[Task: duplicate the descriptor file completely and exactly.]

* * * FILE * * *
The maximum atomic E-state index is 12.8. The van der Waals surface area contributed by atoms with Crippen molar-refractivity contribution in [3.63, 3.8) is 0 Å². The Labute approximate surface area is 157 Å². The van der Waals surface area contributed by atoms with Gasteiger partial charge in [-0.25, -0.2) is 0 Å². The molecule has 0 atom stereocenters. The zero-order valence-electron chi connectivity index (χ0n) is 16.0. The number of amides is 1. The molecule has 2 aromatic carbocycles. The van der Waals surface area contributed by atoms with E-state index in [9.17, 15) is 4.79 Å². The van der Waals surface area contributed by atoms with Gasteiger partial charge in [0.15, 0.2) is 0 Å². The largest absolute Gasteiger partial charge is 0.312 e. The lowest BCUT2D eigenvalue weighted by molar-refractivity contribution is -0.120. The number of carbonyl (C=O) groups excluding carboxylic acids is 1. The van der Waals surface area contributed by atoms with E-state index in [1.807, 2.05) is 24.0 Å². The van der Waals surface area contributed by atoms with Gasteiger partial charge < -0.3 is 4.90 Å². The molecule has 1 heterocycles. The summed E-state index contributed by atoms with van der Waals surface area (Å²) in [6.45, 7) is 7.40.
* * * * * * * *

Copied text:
The maximum atomic E-state index is 12.8. The van der Waals surface area contributed by atoms with Crippen molar-refractivity contribution in [3.63, 3.8) is 0 Å². The Labute approximate surface area is 157 Å². The van der Waals surface area contributed by atoms with Gasteiger partial charge in [-0.25, -0.2) is 0 Å². The molecule has 0 atom stereocenters. The zero-order valence-electron chi connectivity index (χ0n) is 16.0. The number of amides is 1. The molecule has 2 aromatic carbocycles. The van der Waals surface area contributed by atoms with E-state index in [9.17, 15) is 4.79 Å². The van der Waals surface area contributed by atoms with Gasteiger partial charge in [0.15, 0.2) is 0 Å². The largest absolute Gasteiger partial charge is 0.312 e. The lowest BCUT2D eigenvalue weighted by molar-refractivity contribution is -0.120. The number of carbonyl (C=O) groups excluding carboxylic acids is 1. The van der Waals surface area contributed by atoms with E-state index in [1.807, 2.05) is 24.0 Å². The van der Waals surface area contributed by atoms with Gasteiger partial charge < -0.3 is 4.90 Å². The molecule has 1 heterocycles. The summed E-state index contributed by atoms with van der Waals surface area (Å²) in [6.45, 7) is 7.40.